The NZIOB Charitable Trust’s annual rugby themed fundraising event in Wellington occured on Friday the 26th of July 2019, with special guest speaker Sir Graham Henry.
Sir Graham Henry made his international coaching debut in 1998 with Wales, where he stayed for four years. His major achievements in that role include wins over England and South Africa. In 2001, he became the first non-British or Irishman to coach the Lions on their tour of Australia.
On his return to New Zealand, Graham joined Auckland as defensive co-ordinator and technical analyst. The effect was immediate with Auckland lifting the 2002 National Provincial Championship, a feat that resulted in the Blues, starved of success since Graham left for Wales, quickly tying him up for the 2003 Super 12 – which the Blues went on to win. Graham oversaw the hugely successful Auckland team, which won four NPC titles in succession (1993 – 1996), and the Auckland Blues Super 12 team, which was the competition winner in 1996 and 1997 and runner-up in 1998.
Graham finished his All Blacks career as one of the most successful rugby coaches of all time. He coached the All Blacks to 88 wins in 103 Tests for a winning percentage of 85.4 percent. As well as winning the Rugby World Cup 2011, the All Blacks have held the Bledisloe Cup every year since 2003, won the Investec Tri Nations five times, and achieved three Grand Slams against the Northern Hemisphere Home Unions. Graham was awarded Coach of the Year at the IRB awards a record 5 times.
Graham currently works with leading New Zealand companies such as Downer, Farmlands, Reckitt & Benckiser and the Giltrap Spencer Group, focusing on team building, culture, and leadership development, and regularly speaks internationally. He is also a shareholder in the successful coaching website The Rugby Site and is often featured on podcasts with coaching tips. He sits on the board of The Plunket and Hillary Foundation, is an Ambassador for Coastguard, a Patron for Kiwis for Kiwi, and on the advisory board for the Pinnacle Programme.
For more information on this event, please email email@example.com.
The NZIOB Charitable Trust held their fundraising event, Night at the Trots, held at Alexandra Park in Auckland on Friday the 7th of June. As well as great racing there wasbe raffles, totes, sweeps, and a lucky spinning wheel.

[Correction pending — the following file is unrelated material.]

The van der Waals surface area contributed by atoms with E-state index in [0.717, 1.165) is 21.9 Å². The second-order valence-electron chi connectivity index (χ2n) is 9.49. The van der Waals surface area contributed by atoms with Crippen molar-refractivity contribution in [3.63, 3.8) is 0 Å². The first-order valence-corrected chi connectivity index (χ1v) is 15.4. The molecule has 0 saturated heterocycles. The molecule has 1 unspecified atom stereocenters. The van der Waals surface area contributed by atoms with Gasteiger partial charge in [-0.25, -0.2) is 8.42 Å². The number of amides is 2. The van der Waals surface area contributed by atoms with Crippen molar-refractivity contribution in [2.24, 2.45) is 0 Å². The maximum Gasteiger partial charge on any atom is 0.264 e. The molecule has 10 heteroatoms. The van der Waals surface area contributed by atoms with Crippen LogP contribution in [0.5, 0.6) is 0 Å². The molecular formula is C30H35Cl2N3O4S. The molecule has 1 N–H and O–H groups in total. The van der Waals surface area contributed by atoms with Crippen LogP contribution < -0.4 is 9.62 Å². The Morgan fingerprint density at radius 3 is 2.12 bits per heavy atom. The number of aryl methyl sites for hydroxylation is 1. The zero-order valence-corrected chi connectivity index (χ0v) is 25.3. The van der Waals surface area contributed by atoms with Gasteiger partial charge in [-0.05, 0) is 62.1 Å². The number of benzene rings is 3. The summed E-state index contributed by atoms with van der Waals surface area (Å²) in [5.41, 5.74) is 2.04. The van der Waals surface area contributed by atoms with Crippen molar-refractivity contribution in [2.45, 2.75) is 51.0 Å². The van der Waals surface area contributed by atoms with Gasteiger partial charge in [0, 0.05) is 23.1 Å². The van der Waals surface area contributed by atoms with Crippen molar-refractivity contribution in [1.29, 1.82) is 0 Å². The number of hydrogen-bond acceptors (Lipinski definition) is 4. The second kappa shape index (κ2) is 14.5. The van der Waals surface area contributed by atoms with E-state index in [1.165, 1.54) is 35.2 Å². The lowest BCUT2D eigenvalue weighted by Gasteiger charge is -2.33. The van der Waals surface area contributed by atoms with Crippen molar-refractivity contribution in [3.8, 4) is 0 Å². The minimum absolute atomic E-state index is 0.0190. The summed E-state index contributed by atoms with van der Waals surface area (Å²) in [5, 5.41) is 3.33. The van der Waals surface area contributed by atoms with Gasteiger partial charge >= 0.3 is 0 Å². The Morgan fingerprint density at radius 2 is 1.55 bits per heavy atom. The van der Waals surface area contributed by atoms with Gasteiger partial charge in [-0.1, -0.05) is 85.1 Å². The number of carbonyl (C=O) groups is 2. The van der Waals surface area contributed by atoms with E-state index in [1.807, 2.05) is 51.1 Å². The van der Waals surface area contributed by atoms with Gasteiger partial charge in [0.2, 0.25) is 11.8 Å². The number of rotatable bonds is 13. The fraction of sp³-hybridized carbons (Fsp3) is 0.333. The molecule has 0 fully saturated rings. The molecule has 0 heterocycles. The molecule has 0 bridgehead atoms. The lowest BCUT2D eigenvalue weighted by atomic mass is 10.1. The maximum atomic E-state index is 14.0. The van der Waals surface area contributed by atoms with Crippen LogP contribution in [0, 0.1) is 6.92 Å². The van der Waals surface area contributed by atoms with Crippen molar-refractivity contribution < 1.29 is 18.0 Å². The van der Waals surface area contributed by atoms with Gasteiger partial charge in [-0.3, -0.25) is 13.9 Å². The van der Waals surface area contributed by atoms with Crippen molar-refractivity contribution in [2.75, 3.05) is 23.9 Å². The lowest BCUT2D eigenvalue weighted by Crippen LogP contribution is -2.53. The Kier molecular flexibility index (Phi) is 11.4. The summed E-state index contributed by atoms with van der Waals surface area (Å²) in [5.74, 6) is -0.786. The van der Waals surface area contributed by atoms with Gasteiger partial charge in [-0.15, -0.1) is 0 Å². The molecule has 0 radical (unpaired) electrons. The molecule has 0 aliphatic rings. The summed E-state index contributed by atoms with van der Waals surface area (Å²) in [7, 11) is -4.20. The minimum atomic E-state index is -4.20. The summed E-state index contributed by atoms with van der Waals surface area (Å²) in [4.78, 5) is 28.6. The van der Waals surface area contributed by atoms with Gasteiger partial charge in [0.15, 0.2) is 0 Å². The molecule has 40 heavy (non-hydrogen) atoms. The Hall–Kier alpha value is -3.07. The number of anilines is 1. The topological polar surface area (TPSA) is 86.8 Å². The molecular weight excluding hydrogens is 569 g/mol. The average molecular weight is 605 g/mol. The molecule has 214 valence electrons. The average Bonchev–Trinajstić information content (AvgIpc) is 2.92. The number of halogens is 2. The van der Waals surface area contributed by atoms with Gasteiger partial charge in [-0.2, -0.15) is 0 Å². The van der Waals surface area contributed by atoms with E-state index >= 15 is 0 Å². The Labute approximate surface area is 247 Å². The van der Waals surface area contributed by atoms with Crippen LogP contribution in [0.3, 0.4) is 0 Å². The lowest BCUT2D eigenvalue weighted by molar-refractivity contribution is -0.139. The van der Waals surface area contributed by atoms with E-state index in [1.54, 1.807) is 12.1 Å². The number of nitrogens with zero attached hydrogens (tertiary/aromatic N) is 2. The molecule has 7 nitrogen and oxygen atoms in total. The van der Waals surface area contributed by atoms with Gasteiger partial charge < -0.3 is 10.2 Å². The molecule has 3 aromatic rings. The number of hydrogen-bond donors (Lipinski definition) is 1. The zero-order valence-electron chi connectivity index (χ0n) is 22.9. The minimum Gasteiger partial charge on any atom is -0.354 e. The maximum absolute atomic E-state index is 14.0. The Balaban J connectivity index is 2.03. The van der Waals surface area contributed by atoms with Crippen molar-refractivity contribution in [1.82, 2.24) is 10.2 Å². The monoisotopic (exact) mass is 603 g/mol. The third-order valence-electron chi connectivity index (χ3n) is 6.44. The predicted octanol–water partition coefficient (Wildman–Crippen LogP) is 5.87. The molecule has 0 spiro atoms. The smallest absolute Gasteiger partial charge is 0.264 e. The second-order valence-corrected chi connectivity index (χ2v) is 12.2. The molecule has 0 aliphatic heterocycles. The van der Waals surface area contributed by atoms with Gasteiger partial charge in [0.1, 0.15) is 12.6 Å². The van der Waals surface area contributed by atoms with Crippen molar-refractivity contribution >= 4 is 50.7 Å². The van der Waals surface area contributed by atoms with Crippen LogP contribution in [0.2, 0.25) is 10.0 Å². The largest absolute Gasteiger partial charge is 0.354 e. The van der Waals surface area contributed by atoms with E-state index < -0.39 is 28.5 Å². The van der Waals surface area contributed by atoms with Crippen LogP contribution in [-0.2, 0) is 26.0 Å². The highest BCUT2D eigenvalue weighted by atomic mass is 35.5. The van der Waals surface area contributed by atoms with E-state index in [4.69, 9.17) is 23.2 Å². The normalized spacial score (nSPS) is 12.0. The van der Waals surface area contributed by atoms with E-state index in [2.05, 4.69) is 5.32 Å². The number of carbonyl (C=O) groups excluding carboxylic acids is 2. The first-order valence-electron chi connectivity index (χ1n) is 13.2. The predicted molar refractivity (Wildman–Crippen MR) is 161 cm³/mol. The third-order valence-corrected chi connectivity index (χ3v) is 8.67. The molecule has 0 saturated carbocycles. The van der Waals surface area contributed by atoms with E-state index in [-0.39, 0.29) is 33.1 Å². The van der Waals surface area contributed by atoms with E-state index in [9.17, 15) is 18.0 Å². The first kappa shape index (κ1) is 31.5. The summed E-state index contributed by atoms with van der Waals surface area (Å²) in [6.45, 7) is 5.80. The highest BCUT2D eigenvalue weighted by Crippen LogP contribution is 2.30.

The NZIOB Charitable Trust’s Auckland horse racing event was a first for both the NZIOB and the NZIOB Charitable Trust, with the event proving to be great fun for attendees and a successful fundraiser for the Trust.
Contributing to the event’s success was the relatively low cost of attendance and the informal environment, encouraging companies to take their staff rather than clients. The ‘Night at the Trots’ therefore became a social event for the companies, rather than an event with an underlying business focus.
With over 300 construction industry participants in attendance, and ten generous race sponsors, the event was well supported and an effective fundraiser, contributing significantly to the Trust’s annual awards programme.
The NZIOB Charitable Trust’s annual rugby themed fundraising event in Wellington occured on Friday the 15th of June 2018, the day before the France’s Les Bleus played the All Blacks at Westpac Stadium. The guest speaker for the event was All Black legend, Sir John Kirwan, known throughout New Zealand and the rugby world as JK.
For those needing a refresher on John Kirwan’s rugby biography; he made his debut for the All Blacks against France in 1984, and went onto play 63 Tests before retiring from international rugby in 1994. Of the 35 tries JK scored in his Test career, two of the particularly memorable ones occurred during the 1987 World Cup campaign: the length of the field solo effort against Italy, and the crucial try against the French in the final, the latter laying the platform for the All Blacks victory at the first Rugby World Cup. Following his retirement as a player, JK has held several rugby coaching roles, notably as Head Coach for Italy, and closer to home, the Auckland Blues.
This background, along with his high-profile commentary role on the Sky Sports team, makes JK the perfect speaker to talk to a room full of construction industry practitioners about the next day’s All Blacks vs. France Test Match.
Outside of Rugby, JK has been a central figure in the campaign to raise mental health awareness. This important work, along with his status as a true All Black great saw JK become Sir John Kirwan in 2012.
The NZIOB Charitable Trust held a fabulous rugby themed fundraising event in Wellington. The date of the event was Friday the 30th of June 2017, which was the day before the British and Irish Lions play the All Blacks at Westpac Stadium.
The guest speaker for the event was All Blacks legend, Sean Fitzpatrick MNZM, who famously claimed that he “won the World Cup and went back to work as a Builder”. Sean Fitzpatrick was the perfect speaker to talk rugby to a room full of construction industry practitioners.
For those needing a refresher on Sean’ Fitzpatrick’s rugby biography; he made his debut for New Zealand in the ‘Baby Blacks’ side of 1986, and went on to start in the front row for the victorious 1987 Rugby World Cup squad. In 1992 he was named as All Blacks captain, a position he held until announcing his retirement from Test rugby in 1999. Sean played 93 Tests for the All Blacks, with 51 of them as Captain. He also has the distinction of being the Captain of the first All Blacks team to win a Test series in South Africa. Test series in South Africa.
The NZIOB Charitable Trust is registered on the Charities Register (registration number CC32376), first registered in June 2008, being a re-registration of the earlier NZIOB Charitable Trust founded in 1985 (required with legislation changes).